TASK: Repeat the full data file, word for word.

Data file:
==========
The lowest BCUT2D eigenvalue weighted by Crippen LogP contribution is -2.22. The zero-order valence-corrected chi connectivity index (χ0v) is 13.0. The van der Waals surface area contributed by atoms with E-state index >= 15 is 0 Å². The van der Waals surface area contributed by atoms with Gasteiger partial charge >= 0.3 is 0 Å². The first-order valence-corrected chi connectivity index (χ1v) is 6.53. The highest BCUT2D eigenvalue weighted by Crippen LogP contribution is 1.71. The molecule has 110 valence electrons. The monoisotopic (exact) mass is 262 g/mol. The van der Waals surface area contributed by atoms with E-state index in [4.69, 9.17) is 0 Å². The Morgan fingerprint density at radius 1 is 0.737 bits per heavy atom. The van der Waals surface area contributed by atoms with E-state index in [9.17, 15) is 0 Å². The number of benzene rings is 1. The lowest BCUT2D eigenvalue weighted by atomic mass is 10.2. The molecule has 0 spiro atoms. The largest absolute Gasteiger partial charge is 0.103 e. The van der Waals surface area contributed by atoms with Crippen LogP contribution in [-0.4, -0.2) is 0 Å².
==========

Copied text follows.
The lowest BCUT2D eigenvalue weighted by Crippen LogP contribution is -2.22. The zero-order valence-corrected chi connectivity index (χ0v) is 13.0. The van der Waals surface area contributed by atoms with E-state index >= 15 is 0 Å². The van der Waals surface area contributed by atoms with Gasteiger partial charge >= 0.3 is 0 Å². The first-order valence-corrected chi connectivity index (χ1v) is 6.53. The highest BCUT2D eigenvalue weighted by Crippen LogP contribution is 1.71. The molecule has 110 valence electrons. The monoisotopic (exact) mass is 262 g/mol. The van der Waals surface area contributed by atoms with E-state index in [4.69, 9.17) is 0 Å². The Morgan fingerprint density at radius 1 is 0.737 bits per heavy atom. The van der Waals surface area contributed by atoms with E-state index in [9.17, 15) is 0 Å². The number of benzene rings is 1. The lowest BCUT2D eigenvalue weighted by atomic mass is 10.2. The molecule has 0 spiro atoms. The largest absolute Gasteiger partial charge is 0.103 e. The van der Waals surface area contributed by atoms with Crippen LogP contribution in [-0.4, -0.2) is 0 Å².